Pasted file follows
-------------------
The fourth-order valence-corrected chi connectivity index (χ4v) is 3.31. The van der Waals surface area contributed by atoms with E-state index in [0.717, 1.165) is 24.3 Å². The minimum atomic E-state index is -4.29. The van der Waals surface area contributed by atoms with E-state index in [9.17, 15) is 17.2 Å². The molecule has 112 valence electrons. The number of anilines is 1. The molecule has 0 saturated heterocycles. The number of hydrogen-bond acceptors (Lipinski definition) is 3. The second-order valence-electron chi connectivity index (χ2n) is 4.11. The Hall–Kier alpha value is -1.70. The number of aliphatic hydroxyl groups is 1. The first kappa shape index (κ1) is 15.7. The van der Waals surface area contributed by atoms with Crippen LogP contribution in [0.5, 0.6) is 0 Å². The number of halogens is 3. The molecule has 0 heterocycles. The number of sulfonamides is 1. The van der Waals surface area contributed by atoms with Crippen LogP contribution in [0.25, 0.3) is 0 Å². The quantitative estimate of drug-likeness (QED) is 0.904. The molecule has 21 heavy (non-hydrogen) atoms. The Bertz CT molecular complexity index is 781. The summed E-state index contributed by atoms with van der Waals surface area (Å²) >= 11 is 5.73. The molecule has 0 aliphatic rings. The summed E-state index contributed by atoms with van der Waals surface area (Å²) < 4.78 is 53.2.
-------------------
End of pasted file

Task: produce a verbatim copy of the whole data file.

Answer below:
The fourth-order valence-corrected chi connectivity index (χ4v) is 3.31. The van der Waals surface area contributed by atoms with E-state index in [0.717, 1.165) is 24.3 Å². The minimum atomic E-state index is -4.29. The van der Waals surface area contributed by atoms with E-state index in [9.17, 15) is 17.2 Å². The molecule has 112 valence electrons. The number of anilines is 1. The molecule has 0 saturated heterocycles. The number of hydrogen-bond acceptors (Lipinski definition) is 3. The second-order valence-electron chi connectivity index (χ2n) is 4.11. The Hall–Kier alpha value is -1.70. The number of aliphatic hydroxyl groups is 1. The first kappa shape index (κ1) is 15.7. The van der Waals surface area contributed by atoms with Crippen LogP contribution in [0.5, 0.6) is 0 Å². The number of halogens is 3. The molecule has 0 heterocycles. The number of sulfonamides is 1. The van der Waals surface area contributed by atoms with Crippen LogP contribution in [0.25, 0.3) is 0 Å². The quantitative estimate of drug-likeness (QED) is 0.904. The molecule has 21 heavy (non-hydrogen) atoms. The Bertz CT molecular complexity index is 781. The summed E-state index contributed by atoms with van der Waals surface area (Å²) >= 11 is 5.73. The molecule has 0 aliphatic rings. The summed E-state index contributed by atoms with van der Waals surface area (Å²) < 4.78 is 53.2.